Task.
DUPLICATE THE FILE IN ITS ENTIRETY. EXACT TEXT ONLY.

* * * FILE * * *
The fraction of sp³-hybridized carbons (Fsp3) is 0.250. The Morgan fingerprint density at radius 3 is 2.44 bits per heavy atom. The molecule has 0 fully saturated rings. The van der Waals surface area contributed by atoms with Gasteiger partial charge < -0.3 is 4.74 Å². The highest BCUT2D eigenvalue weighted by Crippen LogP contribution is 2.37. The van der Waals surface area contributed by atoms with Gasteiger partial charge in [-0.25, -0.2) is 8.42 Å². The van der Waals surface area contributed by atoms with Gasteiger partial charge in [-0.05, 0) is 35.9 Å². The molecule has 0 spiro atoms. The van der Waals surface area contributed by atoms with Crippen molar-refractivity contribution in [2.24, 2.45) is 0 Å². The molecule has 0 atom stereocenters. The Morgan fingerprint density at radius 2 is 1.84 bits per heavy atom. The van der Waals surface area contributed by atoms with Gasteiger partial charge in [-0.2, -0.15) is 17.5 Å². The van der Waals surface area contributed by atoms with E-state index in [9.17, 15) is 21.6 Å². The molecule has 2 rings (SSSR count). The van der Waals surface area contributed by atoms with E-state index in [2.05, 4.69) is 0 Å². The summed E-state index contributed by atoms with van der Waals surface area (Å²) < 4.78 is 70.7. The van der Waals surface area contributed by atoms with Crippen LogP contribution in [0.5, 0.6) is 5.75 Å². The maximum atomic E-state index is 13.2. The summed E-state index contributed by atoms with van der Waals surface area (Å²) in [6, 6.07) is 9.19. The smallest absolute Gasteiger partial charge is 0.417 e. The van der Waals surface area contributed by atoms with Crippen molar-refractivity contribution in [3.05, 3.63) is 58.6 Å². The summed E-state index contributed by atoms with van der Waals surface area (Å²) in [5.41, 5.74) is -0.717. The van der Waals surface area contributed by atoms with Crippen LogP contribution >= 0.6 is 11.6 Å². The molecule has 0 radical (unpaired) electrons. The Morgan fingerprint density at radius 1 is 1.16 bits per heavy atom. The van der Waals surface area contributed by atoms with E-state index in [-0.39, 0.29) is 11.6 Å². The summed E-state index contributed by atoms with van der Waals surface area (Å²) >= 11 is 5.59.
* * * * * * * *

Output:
The fraction of sp³-hybridized carbons (Fsp3) is 0.250. The Morgan fingerprint density at radius 3 is 2.44 bits per heavy atom. The molecule has 0 fully saturated rings. The van der Waals surface area contributed by atoms with Gasteiger partial charge < -0.3 is 4.74 Å². The highest BCUT2D eigenvalue weighted by Crippen LogP contribution is 2.37. The van der Waals surface area contributed by atoms with Gasteiger partial charge in [-0.25, -0.2) is 8.42 Å². The van der Waals surface area contributed by atoms with Gasteiger partial charge in [-0.05, 0) is 35.9 Å². The molecule has 0 spiro atoms. The van der Waals surface area contributed by atoms with Crippen molar-refractivity contribution in [2.24, 2.45) is 0 Å². The molecule has 0 atom stereocenters. The Morgan fingerprint density at radius 2 is 1.84 bits per heavy atom. The van der Waals surface area contributed by atoms with Gasteiger partial charge in [-0.2, -0.15) is 17.5 Å². The van der Waals surface area contributed by atoms with E-state index in [9.17, 15) is 21.6 Å². The molecule has 2 rings (SSSR count). The van der Waals surface area contributed by atoms with E-state index in [2.05, 4.69) is 0 Å². The summed E-state index contributed by atoms with van der Waals surface area (Å²) < 4.78 is 70.7. The van der Waals surface area contributed by atoms with Crippen LogP contribution in [0.5, 0.6) is 5.75 Å². The maximum atomic E-state index is 13.2. The summed E-state index contributed by atoms with van der Waals surface area (Å²) in [6, 6.07) is 9.19. The smallest absolute Gasteiger partial charge is 0.417 e. The van der Waals surface area contributed by atoms with Crippen molar-refractivity contribution in [3.05, 3.63) is 58.6 Å². The summed E-state index contributed by atoms with van der Waals surface area (Å²) in [5.41, 5.74) is -0.717. The van der Waals surface area contributed by atoms with Crippen LogP contribution >= 0.6 is 11.6 Å². The molecule has 0 radical (unpaired) electrons. The Morgan fingerprint density at radius 1 is 1.16 bits per heavy atom. The van der Waals surface area contributed by atoms with E-state index in [-0.39, 0.29) is 11.6 Å². The summed E-state index contributed by atoms with van der Waals surface area (Å²) >= 11 is 5.59.